Effectiveness and Characteristics of Acupressure for Elderly with Insomnia: A Systematical Review
Zidan Gong and Winnie Yu*
Institute of Textiles and Clothing, The Hong Kong Polytechnic University, Hong Kong
Submission: July 10, 2017; Published: July 28, 2017
*Corresponding author: Winnie Yu, Institute of Textiles and Clothing, The Hong Kong Polytechnic University, Hong Kong, Email: firstname.lastname@example.org
How to cite this article: Zidan G, Winnie Y.Effectiveness and Characteristics of Acupressure for Elderly with Insomnia: A Systematical Review. Glob J Intellect Dev Disabil. 2017; 2(3): 555586. DOI: 10.19080/GJIDD.2017.02.555586
The symptom of insomnia is one of the most common complaints among the elderly during their aging process. It is defined as the subjective reported insufficient quality or quantity of sleep despite adequate sleeping conditions. The prevalence of insomnia could reach 40%-50% among the elderly and significantly affect their quality of life. This paper aims to conduct systematic review on previous studies to evaluate the effectiveness and summarize the treatment characteristics of acupressure. Limitations and recommendation were provided as future directions of therapeutic garments development for the elderly. This new concept of acupressure therapeutic garment could help to identify the future development directions of therapeutic function garments and provide promising methods to improve the insomnia and life quality of the elderly.
The aging process is universal and biological that everyone must experience. Both psychological and physical changes may occur when people becoming old and the symptom of insomnia is one of the most common complaints among the elderly [1,2]. Insomnia is defined as the subjective reported insufficient quality or quantity of sleep despite adequate sleeping conditions [3,4]. Prevalence of this symptom increases along with age resulting that about 40%-50% of the elderly suffering from insomnia [1,5,6].
Insomnia among elderly may have many negative influences on their general health and life quality. Specifically, insomnia could cause daytime fatigue and malaise, poor concentration, memory loss, cognitive decline, mood disturbances, daytime sleepiness or other symptoms such as headaches, hypertension and gastrointestinal problems [3,5-8]. Moreover, the statewide research conducted by the Michigan Nursing Homes indicated that the ignorance of insomnia could highly lead to the risk of falls (increased by 50%) which may cause a higher rate of mortality among the elderly [6,9]. However, many people in the public including some doctors have the misconception that the symptom of insomnia among elderly is normal and accepted as the process of aging. Actually, the insomnia was caused by both medical and psychosocial factors as co morbidities . To summarize, the common causes of insomnia among elderly are:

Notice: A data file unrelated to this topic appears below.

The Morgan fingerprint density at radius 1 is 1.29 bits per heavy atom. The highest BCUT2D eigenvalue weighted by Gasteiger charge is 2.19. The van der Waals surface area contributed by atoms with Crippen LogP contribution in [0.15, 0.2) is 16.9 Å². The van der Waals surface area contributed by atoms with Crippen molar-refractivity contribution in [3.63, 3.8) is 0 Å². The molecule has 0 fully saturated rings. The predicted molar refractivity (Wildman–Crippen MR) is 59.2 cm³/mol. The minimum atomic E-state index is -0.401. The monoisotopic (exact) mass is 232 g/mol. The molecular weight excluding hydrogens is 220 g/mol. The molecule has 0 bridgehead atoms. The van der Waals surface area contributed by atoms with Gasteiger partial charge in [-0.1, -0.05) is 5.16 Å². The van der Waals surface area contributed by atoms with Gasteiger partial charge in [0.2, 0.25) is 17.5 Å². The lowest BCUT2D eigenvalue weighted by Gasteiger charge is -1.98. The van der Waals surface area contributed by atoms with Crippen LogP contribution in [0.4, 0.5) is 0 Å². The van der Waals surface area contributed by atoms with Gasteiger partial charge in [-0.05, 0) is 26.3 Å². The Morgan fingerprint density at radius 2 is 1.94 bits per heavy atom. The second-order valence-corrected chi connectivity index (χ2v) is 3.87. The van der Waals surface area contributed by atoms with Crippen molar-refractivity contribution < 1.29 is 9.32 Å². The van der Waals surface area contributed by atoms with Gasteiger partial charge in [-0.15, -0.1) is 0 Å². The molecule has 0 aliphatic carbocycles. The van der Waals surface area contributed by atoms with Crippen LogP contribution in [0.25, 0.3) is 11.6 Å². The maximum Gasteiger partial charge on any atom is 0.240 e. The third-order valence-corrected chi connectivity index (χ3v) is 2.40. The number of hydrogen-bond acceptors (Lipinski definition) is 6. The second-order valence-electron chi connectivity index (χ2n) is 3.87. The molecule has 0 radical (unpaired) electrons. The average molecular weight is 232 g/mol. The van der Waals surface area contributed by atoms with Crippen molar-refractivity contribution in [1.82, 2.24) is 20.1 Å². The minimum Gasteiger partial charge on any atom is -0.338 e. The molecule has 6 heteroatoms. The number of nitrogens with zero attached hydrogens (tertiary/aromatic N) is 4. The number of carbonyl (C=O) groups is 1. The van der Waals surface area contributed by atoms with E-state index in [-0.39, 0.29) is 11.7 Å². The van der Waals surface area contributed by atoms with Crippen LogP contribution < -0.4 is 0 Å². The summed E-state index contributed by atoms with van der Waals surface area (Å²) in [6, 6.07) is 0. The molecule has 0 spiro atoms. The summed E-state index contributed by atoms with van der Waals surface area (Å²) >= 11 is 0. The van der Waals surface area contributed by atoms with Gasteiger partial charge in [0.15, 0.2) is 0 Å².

Physical symptoms, such as chronic low back pain, joint diseases etc.
Underlying medical condition or side effect of medication.
To treat for the insomnia among elderly, treatments could be classified into Pharmacological and Nonphamacologic therapy. Pharmacological treatment includes some drugs such as Benzodiazepine sedative hypnotics, Non-benzodiazepine sedative hypnotics, Sedative antidepressants which could make people calm down and feel sleepy. Non phamacologic therapy refers to Bright light therapy, Cognitive behavior therapy, Stimulus control therapy, Sleep Hygiene, etc. [3,4,13].
However, although there are numerous normal and tradition treatments for insomnia, there still remain limitations since the group of elderly is special. Most of the cases, elderly have a rich medical history. They not only suffered from the symptom of insomnia but also have other diseases such as heart diseases and hypertension. Generally, the health condition of the elderly is weaker than younger adults. If receiving pharmacological treatment, side effect could be a big issue especially when there is a drug interaction because many elderly take other medication for different diseases . Then if non pharmacological treatment adopted, corresponding conditions including professional devices, room for treatment, consultants, etc. are required which cost much time and energy and cause much inconvenience. Thus, the alternative therapy of acupressure will be suitable for treating insomnia in the elderly. Acupressure belongs to the Traditional Chinese Medicine (TCM) as component of alternative treatments . It was defined as a technique which applies pressure on acupoints on human body by using finger, palms or other devices to balance the vital energy flows called Qi through meridians [7,16,17]. This traditional treatment is gaining increasing popularity due to its non-invasive, non-side effect and home treatment nature. This paper specifically focus on the elderly with insomnia while consider the acupressure therapy. A systematical review was conducted to evaluate the effectiveness of acupressure and summarize the treatment characteristic as a preliminary study of acupressure therapeutic apparel development for the elderly with insomnia.
To start with systematic review, a literature search was conducted in March 2016 initially focusing on any available published research papers about acupressure for insomnia among elderly. Five databases including Medline, Science Direct, CINAHL, Cochrane Library, Chinese Academic Journals were accessed for paper searching using the Keywords: acupressure, acupoints, traditional Chinese massage, insomnia, sleep quality, sleep disorders, sleep disturbance, elderly, old people, silver group, aging people, senior citizen. Besides, additional publications were identified through other sources or hand searching.